18th September 2015 • James Para
George Frangou, the executive chairman and founder of Massive Analytic (a start-up which specialises in innovative and precognitive enterprise analytics) recentlycontested the place of larger competitors - big data vendors like SAP, Oracle and HP – arguing that ”when it comes to making the most of big data and analytics” they “just don’t get it”.
Frangou, whose artificial precognition platform Oscar AP has been dubbed “ground-breaking”, feels that big data vendors are missing the point when it comes to analytics; more focused on introducing customers to their ecosystems than they are on delivering on an analytics front.
“All the big players have been caught napping by recent developments in analytics”. Clive Longbottom, service director at Quocirca
At its heart, the contention is that many SaaS providers are still in the primary stages of adopting big data, data mining and analytics technologies, doing little with outside data, and even less with what they collect internally. Despite “incredible potential” for harnessing this data, the bigger vendors are lagging a little.
Cloud based analytics are rapidly becoming the answer for most organisations – although the cost of processing is often high and prohibitive. The arrival of cloud vendors and platforms like Birst, Pentaho, QLikTech, Logi and Tableau means cloud based analytics programs are consistently growing in number and the business of analytics has definitely become much more flexible.
Certainly, Oscar AP’s availability for deployment on a single tenant private cloud would suggest that Frangou sees the future of analytics as fundamentally cloud based. With 76% of cloud users citing speed to deploy as a huge benefit for cloud based business analytics, and simplified mobile access making it easier for employees to access these insights on the go, you can see why.
Even the big vendors seem to recognise this growing need for cloud based analytics – Oracle announced their new cloud based platform Analytics Cloud, IBM have Watson Analytics and SAP (teaming up with Birst) have Hana.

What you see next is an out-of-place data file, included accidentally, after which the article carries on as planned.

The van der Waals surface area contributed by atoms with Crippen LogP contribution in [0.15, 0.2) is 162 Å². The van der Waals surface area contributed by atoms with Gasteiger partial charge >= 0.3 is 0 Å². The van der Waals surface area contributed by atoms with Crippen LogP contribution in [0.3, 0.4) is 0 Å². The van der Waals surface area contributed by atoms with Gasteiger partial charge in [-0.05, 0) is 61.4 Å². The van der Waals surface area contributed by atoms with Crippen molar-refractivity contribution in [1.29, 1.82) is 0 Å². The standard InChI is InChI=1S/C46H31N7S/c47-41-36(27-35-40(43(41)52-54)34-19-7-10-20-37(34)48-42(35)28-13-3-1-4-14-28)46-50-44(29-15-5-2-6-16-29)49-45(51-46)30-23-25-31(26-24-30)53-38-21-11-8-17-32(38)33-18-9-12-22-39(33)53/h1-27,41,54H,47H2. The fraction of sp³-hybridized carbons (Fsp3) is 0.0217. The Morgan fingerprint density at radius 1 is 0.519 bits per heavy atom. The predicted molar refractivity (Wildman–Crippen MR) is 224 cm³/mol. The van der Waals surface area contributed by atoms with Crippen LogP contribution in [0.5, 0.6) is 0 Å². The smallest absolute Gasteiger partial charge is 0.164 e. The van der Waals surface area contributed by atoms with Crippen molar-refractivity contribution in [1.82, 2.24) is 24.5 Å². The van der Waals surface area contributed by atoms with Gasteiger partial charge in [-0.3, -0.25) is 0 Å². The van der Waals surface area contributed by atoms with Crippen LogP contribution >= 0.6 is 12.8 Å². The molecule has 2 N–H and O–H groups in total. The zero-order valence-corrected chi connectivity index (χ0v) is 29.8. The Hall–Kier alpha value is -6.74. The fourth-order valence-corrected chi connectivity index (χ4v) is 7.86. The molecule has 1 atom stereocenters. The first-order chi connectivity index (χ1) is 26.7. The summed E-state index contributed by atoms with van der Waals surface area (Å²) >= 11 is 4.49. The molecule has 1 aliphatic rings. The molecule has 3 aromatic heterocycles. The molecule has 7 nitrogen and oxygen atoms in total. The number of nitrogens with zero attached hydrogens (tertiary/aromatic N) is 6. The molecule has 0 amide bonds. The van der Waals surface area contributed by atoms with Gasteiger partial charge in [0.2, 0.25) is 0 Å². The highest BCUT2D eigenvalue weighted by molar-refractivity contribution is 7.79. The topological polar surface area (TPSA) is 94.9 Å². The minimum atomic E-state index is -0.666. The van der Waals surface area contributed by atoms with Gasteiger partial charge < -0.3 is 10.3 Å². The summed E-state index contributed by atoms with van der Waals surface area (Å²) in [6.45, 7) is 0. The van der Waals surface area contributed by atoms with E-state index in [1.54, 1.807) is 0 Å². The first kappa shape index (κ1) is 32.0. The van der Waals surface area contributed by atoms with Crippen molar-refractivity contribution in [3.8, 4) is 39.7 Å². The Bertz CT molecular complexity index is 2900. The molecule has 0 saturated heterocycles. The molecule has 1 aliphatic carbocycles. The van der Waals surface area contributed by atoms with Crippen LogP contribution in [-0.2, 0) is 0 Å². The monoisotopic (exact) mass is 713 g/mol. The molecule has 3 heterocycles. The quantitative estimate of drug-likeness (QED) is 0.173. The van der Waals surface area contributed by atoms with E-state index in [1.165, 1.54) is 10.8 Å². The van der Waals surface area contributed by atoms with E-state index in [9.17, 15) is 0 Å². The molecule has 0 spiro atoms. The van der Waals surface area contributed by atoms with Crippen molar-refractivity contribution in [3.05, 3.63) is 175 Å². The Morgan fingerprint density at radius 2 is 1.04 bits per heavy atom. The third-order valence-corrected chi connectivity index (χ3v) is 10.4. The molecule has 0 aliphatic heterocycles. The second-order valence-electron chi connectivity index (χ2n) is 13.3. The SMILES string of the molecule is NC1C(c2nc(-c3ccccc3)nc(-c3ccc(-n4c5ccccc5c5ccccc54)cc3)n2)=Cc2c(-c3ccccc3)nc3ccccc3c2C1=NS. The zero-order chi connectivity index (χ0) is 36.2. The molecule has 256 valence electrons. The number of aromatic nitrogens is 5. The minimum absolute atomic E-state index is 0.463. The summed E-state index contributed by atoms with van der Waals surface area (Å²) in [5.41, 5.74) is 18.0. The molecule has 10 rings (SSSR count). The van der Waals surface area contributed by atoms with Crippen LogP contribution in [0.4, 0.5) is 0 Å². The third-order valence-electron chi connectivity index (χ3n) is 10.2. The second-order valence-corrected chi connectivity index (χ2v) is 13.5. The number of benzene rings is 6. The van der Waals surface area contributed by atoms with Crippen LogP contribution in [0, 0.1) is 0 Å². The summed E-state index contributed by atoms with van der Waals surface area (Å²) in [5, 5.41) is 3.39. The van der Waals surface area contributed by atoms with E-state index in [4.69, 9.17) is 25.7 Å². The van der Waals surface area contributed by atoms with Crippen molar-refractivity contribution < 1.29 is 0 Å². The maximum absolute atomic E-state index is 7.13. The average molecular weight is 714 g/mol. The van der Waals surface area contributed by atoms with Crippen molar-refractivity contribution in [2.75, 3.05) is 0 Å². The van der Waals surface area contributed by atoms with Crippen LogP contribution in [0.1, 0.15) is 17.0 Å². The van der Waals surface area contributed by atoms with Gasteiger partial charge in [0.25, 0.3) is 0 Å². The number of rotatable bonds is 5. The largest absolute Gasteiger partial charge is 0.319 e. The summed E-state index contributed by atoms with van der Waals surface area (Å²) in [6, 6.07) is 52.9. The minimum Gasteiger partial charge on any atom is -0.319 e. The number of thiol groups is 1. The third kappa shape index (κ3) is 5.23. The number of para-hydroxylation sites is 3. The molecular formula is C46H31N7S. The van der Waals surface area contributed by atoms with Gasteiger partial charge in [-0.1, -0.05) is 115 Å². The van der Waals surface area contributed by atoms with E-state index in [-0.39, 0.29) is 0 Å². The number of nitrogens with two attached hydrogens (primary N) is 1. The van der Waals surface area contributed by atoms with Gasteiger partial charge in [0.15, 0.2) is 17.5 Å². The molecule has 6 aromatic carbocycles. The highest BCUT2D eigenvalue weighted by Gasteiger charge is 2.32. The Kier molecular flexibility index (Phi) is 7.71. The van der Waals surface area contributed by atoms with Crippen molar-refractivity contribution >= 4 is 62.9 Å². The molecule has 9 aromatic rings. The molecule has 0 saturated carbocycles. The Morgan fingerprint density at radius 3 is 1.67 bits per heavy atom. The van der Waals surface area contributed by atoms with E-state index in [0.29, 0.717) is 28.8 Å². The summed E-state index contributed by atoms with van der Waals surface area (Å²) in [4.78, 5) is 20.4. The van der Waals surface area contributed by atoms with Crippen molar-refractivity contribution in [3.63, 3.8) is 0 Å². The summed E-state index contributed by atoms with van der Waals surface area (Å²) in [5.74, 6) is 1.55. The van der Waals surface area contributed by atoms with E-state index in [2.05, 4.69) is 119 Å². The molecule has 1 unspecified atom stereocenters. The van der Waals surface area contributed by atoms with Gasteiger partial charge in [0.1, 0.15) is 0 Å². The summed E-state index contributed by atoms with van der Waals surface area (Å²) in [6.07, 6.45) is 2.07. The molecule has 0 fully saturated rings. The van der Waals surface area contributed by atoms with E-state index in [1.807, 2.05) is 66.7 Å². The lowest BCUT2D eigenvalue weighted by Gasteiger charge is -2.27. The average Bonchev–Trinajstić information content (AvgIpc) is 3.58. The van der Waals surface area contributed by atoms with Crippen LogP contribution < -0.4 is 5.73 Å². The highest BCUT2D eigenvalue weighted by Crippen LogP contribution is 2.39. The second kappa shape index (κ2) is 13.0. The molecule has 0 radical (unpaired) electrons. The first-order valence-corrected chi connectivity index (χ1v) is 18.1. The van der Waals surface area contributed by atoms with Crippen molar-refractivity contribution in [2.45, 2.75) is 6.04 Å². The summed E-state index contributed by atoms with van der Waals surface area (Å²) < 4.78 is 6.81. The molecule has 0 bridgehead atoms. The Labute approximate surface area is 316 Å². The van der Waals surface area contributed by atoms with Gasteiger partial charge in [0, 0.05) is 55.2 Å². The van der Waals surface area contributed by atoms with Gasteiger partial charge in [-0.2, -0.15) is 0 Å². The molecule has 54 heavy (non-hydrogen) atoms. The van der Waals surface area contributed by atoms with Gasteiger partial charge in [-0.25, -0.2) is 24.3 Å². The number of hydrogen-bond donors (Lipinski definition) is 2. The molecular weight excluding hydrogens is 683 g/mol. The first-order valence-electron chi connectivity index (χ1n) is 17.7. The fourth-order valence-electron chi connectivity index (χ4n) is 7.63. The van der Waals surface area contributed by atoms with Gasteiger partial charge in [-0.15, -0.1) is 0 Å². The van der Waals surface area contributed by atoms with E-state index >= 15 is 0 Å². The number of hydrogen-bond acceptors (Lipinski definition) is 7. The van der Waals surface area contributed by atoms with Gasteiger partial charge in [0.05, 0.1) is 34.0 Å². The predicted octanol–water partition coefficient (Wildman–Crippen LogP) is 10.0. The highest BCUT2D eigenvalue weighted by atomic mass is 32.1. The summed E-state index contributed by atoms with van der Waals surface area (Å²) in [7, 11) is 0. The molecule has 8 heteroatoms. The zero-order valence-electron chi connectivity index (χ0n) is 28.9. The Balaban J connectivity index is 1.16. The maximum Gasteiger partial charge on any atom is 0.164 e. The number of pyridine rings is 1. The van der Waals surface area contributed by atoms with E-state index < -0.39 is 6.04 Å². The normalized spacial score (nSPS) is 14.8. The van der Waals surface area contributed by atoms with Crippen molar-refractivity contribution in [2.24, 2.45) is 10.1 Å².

The standout facet of the Massive Analytic platform is its capacity for precognitive analytics – it is “the first business analytics platform to incorporate artificial intelligence alongside big data access”. In removing dependence on human expertise, business users are able to find hidden insights without taking time from their data scientists. In short, “Oscar AP’s functionality transcends current analytics applications”. This may explain why Frangou is, in his own words:
“Quite unashamedly following a displacement strategy to displace the incumbents because they’re not getting it.”
Utilising this AI means that Oscar AP’s insight capabilities go beyond limitations of internal corporate data and allows any user to “join datasets and extract the key insights in one click”. Even the least technical of business users can now reap the benefits of this “self-service analytics”.
Frangou’s platform understands both structured and unstructured data, and can “accommodate users of all levels and backgrounds”. With a code free interface and one-click machine learning making big data accessible even for non-technical business users, data driven decisions are now accessible to all – meaning insights can be made into the decision cycles across an entire business.
Frangou asserts that rather than developing innovative ways to allow their customers to access future outcomes and improve their capacity for insightful decision making, the main drive of bigger vendors is to sell kit. He argues that SAP Hana, Oracle Exalytics and HP Haven are all built “on the same base code”, and the algorithms “don’t scale up”. Frangou maintains that the reason corporations elect to utilise the same suppliers when it comes to analytical tools, is more to do with wanting to integrate with their existing ecosystem, than understanding the value a particular analytics tool may hold for their enterprise.
But is this true?
Often, using an analytics platform because your existing ecosystem is built around a specific vendor works out more costly – you need to purchase the kit and then integrate it. There must be more to the services these suppliers provide than Frangou suggests.
The Forrester evaluation of general purpose big data predictive analytics solutions found that IBM, SAS and SAP were top market leaders when it comes to developing mature products, with unmatched breadth and depth in their solutions.
IBM was reportedly one of the most impressive, offering options for organisations no matter how they want to get started with analytics. It offers the capacity to deploy solutions both on-premises and in the cloud.
Similarly, “SAS continues to be an analytics powerhouse”. Offering almost every feature a data scientist or business user could ever want, SAS provides the means to meet the needs of all of their evolving users and SAS solutions are integrated with Open Source R, Python and Hadoop.
The report continues: “SAP’s relentless investment in analytics pays off” in their provision of tools for business users and data scientists who use SAP Hana behind the scenes. SAP Hana customers can then leverage SAP’s PAL (Predictive Analysis Library) to analyse big data.
Undeniably, the advent of Oscar AP is exciting, and the prospect of “tailored, optimised analytical workflows and algorithms” becoming accessible to business owners lacking the technical know-how of data scientists suggests that Massive Analytic may be one of the first to welcome this new approach to business analytics.